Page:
As of noon on Friday, the main indices were primarily down for the week with the Russell 2000 managing a gain of 0.44% as the only one in the green. The Dow got hit the hardest with a loss of 1.82%. The Nasdaq had lost 0.5% and the S&P had lost 0.64%. This is the second straight week for the Dow to lag the other three indices and its second straight week of losses.
This week’s trading action had two overriding themes: trade and the OPEC meeting. The ongoing trade negotiations continued to cloud the global financial markets with certain industries getting hit with the brunt of it.[hana-code-insert name=’adsense-article’ /]German automakers took big losses and the themes had an impact on the sector performances domestically.
Overall there were only three sectors that gained ground on the week—again that is through noon on Friday.
The energy sector was leading the way with a gain of 2.27%, but that wasn’t the case until a huge rally on Friday.
The announcement that OPEC members had reached an agreement to boost output led to a big reversal for the sector.
The utilities sector also enjoyed a nice move with a gain of 2.2%. The consumer staples sector was the third sector in the green with a modest 0.1% gain.
The trade battles continued to hurt the industrial sector and it was the worst performer this week with a loss of 3.15%. Materials are also caught up in the tariff talks and the sector was down 2.26% as a result. The telecom sector was down 1.46% and it was the only other sector that was down more than one percent.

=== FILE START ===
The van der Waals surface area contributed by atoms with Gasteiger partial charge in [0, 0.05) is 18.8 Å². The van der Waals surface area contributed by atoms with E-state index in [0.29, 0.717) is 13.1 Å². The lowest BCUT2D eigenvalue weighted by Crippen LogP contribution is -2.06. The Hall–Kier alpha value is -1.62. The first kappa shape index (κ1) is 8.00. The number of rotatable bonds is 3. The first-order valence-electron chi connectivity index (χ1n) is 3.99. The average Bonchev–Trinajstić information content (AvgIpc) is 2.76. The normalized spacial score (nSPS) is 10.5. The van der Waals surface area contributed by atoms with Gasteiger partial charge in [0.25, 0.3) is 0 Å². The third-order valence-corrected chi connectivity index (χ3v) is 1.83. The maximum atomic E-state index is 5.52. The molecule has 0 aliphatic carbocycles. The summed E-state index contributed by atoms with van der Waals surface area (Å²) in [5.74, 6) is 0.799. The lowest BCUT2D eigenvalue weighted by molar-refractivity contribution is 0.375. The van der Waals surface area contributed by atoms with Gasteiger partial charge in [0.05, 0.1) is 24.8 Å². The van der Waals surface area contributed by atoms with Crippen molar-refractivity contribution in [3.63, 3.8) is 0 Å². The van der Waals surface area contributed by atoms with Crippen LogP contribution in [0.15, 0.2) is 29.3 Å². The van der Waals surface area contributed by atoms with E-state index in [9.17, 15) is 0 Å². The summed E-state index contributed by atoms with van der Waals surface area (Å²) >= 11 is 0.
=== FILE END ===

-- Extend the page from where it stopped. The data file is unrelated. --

Looking at the trade ideas over the past month, I am not going to lie—it was a rough week. No other day defines how the week went better than Wednesday. For the most part, stocks were up on Wednesday with three of the main four sectors moving higher and we had a pretty balanced portfolio of calls and puts. But almost all of the positions went against us that day. The stocks we had puts on rose with the market and the ones we are holding calls on fell for the most part. Days like that happen from time to time, but they are frustrating as all get out.
There were a total of five positions that were closed over the past week. Two trade ideas hit their target, WorldPay and Archer Daniels Midland. Three trade ideas hit their stop loss points—Camping World, Intel and Hertz. The two winning trades were both good for 100% gains while the average loss on the three that got stopped out was 27.7%.
As far as the trade ideas that are still open, Continental Resources got a huge lift from the OPEC news and is up almost 30%. All the other open trades are either at a loss or near breakeven. The ones I am most concerned about are Schwab and HCP. Both of those losses are above 45% at this time and that is above my comfort zone. In fact, I would suggest closing the HCP position even though it hasn’t hit its stop. Those two and the straddle on Teradyne are the only positions involving July options that are still open. With the July options being the front-month expiration now, the time decay will accelerate in the weeks ahead.
The earnings calendar for the week ahead is busier than the past week, but there aren’t any really big reports. The durable goods report is one to keep an eye on as well as consumer confidence. One report that doesn’t usually garner much attention, but could be watched more closely going forward is the PCE Price index. This is the Fed’s preferred inflation gauge and that makes it more important. That report is due out on Friday.
— Rick Pendergraft[hana-code-insert name=’MMPress 2′ /]